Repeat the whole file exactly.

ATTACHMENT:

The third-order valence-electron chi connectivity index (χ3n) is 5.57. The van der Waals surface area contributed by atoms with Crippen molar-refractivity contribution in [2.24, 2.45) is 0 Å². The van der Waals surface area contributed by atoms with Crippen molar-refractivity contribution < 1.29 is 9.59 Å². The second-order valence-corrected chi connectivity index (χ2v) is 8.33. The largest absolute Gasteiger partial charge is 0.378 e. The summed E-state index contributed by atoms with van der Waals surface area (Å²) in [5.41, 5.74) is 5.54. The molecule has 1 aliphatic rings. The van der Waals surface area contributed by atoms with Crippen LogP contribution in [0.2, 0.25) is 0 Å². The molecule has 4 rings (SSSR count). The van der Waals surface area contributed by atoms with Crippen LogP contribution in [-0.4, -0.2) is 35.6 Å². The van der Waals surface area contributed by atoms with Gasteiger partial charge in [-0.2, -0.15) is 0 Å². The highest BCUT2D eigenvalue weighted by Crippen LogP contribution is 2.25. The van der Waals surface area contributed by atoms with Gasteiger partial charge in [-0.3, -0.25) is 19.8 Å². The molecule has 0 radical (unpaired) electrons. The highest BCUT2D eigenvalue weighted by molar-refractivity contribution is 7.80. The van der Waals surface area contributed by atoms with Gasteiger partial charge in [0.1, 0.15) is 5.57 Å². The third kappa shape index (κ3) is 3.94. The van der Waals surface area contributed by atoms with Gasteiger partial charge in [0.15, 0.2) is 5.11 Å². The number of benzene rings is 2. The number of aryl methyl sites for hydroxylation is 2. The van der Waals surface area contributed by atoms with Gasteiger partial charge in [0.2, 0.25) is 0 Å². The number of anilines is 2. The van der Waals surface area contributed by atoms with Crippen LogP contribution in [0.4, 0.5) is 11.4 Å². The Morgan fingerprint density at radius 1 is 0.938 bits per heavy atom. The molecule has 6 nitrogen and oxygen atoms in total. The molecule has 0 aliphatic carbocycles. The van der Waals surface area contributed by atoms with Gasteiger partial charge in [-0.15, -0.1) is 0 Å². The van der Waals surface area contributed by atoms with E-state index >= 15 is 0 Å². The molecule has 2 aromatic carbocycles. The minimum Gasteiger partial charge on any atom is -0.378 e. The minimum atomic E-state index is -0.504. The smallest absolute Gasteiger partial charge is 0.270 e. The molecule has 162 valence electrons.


The third-order valence-electron chi connectivity index (χ3n) is 5.57. The van der Waals surface area contributed by atoms with Crippen molar-refractivity contribution in [2.24, 2.45) is 0 Å². The van der Waals surface area contributed by atoms with Crippen molar-refractivity contribution < 1.29 is 9.59 Å². The second-order valence-corrected chi connectivity index (χ2v) is 8.33. The largest absolute Gasteiger partial charge is 0.378 e. The summed E-state index contributed by atoms with van der Waals surface area (Å²) in [5.41, 5.74) is 5.54. The molecule has 1 aliphatic rings. The van der Waals surface area contributed by atoms with Crippen LogP contribution in [0.2, 0.25) is 0 Å². The molecule has 4 rings (SSSR count). The van der Waals surface area contributed by atoms with Crippen LogP contribution in [-0.4, -0.2) is 35.6 Å². The van der Waals surface area contributed by atoms with Gasteiger partial charge in [-0.2, -0.15) is 0 Å². The highest BCUT2D eigenvalue weighted by Crippen LogP contribution is 2.25. The van der Waals surface area contributed by atoms with Gasteiger partial charge in [-0.3, -0.25) is 19.8 Å². The molecule has 0 radical (unpaired) electrons. The highest BCUT2D eigenvalue weighted by molar-refractivity contribution is 7.80. The van der Waals surface area contributed by atoms with Gasteiger partial charge in [0.1, 0.15) is 5.57 Å². The third kappa shape index (κ3) is 3.94. The van der Waals surface area contributed by atoms with Gasteiger partial charge in [0.15, 0.2) is 5.11 Å². The number of benzene rings is 2. The number of aryl methyl sites for hydroxylation is 2. The van der Waals surface area contributed by atoms with Gasteiger partial charge in [0.2, 0.25) is 0 Å². The number of anilines is 2. The van der Waals surface area contributed by atoms with Crippen LogP contribution in [0.4, 0.5) is 11.4 Å². The Morgan fingerprint density at radius 1 is 0.938 bits per heavy atom. The molecule has 6 nitrogen and oxygen atoms in total. The molecule has 0 aliphatic carbocycles. The van der Waals surface area contributed by atoms with Gasteiger partial charge in [-0.15, -0.1) is 0 Å². The van der Waals surface area contributed by atoms with E-state index >= 15 is 0 Å². The molecule has 2 aromatic carbocycles. The minimum Gasteiger partial charge on any atom is -0.378 e. The minimum atomic E-state index is -0.504. The smallest absolute Gasteiger partial charge is 0.270 e. The molecule has 162 valence electrons.